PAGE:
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Willersey Solar Farm

Willersey Solar Farm is situated 1.5km to the north of Willersey on the east of the Badsey Road.
It contains 42,000 photo voltaic modules and covers 22.4 acres of Grade 3b agricultural land.
Maximum power generation will be 3.8 MW - enough power for about 1100 houses.
Here is the Development Company Website
and a copy of the planning application which gives much useful detail.

Willersey Solar Farms

An underside view of the panels showimg their supports and how much free space there is.

Notes about Solar Farms

• For every 5MW installed, a solar farm will power 1,515 homes for a year and not generate 2,150 tonnes of CO2.
• They represent time-limited, reversible land use and provide a diversified and stable source of income for landowners.
• They may have dual purpose usage with sheep or other animals grazing between rows, and can help to support biodiversity by allowing small animals access to otherwise fenced-off land, with bird and insect fodder plants and wildflowers sown around the modules. Here is a a very informative leaflet enlarging on these possibilities.
• If 10,000MW of solar panels were installed on the ground, it would only use 0.1% of UK agricultural land area, whilst being able to generate enough electricity for over 3 million homes.
• There are no moving parts and the only sound is a quiet hum from the inverters to convert the generated direct current to alternating current at high voltage to feed into the electricity grid. By placing the inverters in the middle of the site there is no perceptable external noise. The birds can be louder than the inverters! With no moving parts, maintenance is minimal. Here is a aerial video of the farm.
• There is no by-product or waste generated, except during manufacturing or dismantling.
• They have lower visual and environmental impacts than other forms of power generation.

The developers of Willersey Solar Farm have other projects underway and they were available for investment until June 10th 2015. More may follow.
Here is a very informative article about investing in these solar panels. You also can visit the solar farm.
Sadly because the government cancelled the climate change levy exemption for solar panels the scheme was wound up in November 2016.

A comment on land use: The UK has 36,000 acres of apple orchards and an extra 72,000 would provide enough apples to remove apple imports. Currently there are 15,000 acres of solar farms countrywide, in areas for livestock mostly, so say sheep may still graze under the panels. In October 2014, there were about a further planned 18,000 acres of solar farms in the pipeline but do note that there are 670,000 acres of golf courses in UK! In time, as more land is developed, we can choose to eat, keep the lights on, or play golf?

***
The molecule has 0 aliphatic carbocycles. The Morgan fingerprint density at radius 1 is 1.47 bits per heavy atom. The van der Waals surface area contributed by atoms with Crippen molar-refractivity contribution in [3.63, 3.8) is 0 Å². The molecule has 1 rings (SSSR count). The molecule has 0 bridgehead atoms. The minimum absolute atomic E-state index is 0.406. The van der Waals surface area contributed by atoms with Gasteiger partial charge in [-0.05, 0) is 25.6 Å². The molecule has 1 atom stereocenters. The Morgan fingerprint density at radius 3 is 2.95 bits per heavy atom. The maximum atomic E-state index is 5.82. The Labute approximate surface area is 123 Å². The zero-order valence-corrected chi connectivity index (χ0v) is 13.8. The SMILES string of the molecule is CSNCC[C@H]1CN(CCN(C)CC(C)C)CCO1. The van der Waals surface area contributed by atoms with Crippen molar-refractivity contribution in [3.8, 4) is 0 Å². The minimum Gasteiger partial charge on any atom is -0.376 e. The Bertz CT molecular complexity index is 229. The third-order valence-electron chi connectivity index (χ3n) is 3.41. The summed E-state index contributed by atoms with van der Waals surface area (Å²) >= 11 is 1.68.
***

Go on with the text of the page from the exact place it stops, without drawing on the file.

Willersey Solar Farm has become one of the larger flower meadows in the North Cotswolds.

Willersey Solar Farm Meadow 1     Willersey Solar Farm Meadow 2

Some facts about thesolar farms
“Renewables give the customer the choice of buying green electricity and reduce reliance on scarce fossil fuels.”
The Solar Trade Association (STA) “Solar Farms: 10 Commitments”
Solar farm developers, builders or tenants who are members of the STA will comply with the following best practice guidance:-
  1. We will focus on non-agricultural land or land which is of lower agricultural quality.
  2. We will be sensitive to nationally and locally protected landscapes and nature conservation areas, and we welcome opportunities to enhance the ecological value of the land.
  3. We will minimise visual impact where possible and maintain appropriate screening throughout the lifetime of the project managed through a Land Management and/or Ecology plan.
  4. We will engage with the community in advance of submitting a planning application.
  5. We will encourage land diversification by proposing continued agricultural use or incorporating biodiversity measures within our projects.
  6. We will do as much buying and employing locally as possible.
  7. We will act considerately during construction, and demonstrate ‘solar stewardship’ of the land for the lifetime of the project.
  8. We will seek the support of the local community and listen to their views and suggestions.
  9. We commit to using the solar farm as an educational opportunity, where appropriate.
10. At the end of the project life we will return the land to its former use.

Ever-increasing worldwide use of oil, gas, and coal—fossil fuel—leads to more carbon dioxide (CO2) emissions, which in turn causes global warming. In addition, fossil fuel is a limited resource. We need to develop the other energy sources, that produce little or no CO2 emissions. The solution lies with the environment around us: sunlight, wind, water, plants, and heat from the Earth. Wood has been burned for heating and cooking since humans first learned to make fire. Windmills helped irrigate the fields of ancient Persians. The ancient Greeks and Romans used falling water to turn waterwheels. But by the early 20th century, cheaper fossil fuels all but replaced these traditional sources in many places as the provider of power. Unlike that from fossil fuels, energy from sunlight, wind, water, plants, and geothermal heat does not create extra carbon dioxide, and so does not add to global warming. Unlike fossil fuels, which will become increasingly scarce, these fuel sources are renewable and will never run out. One day, they must completely replace fossil fuels.

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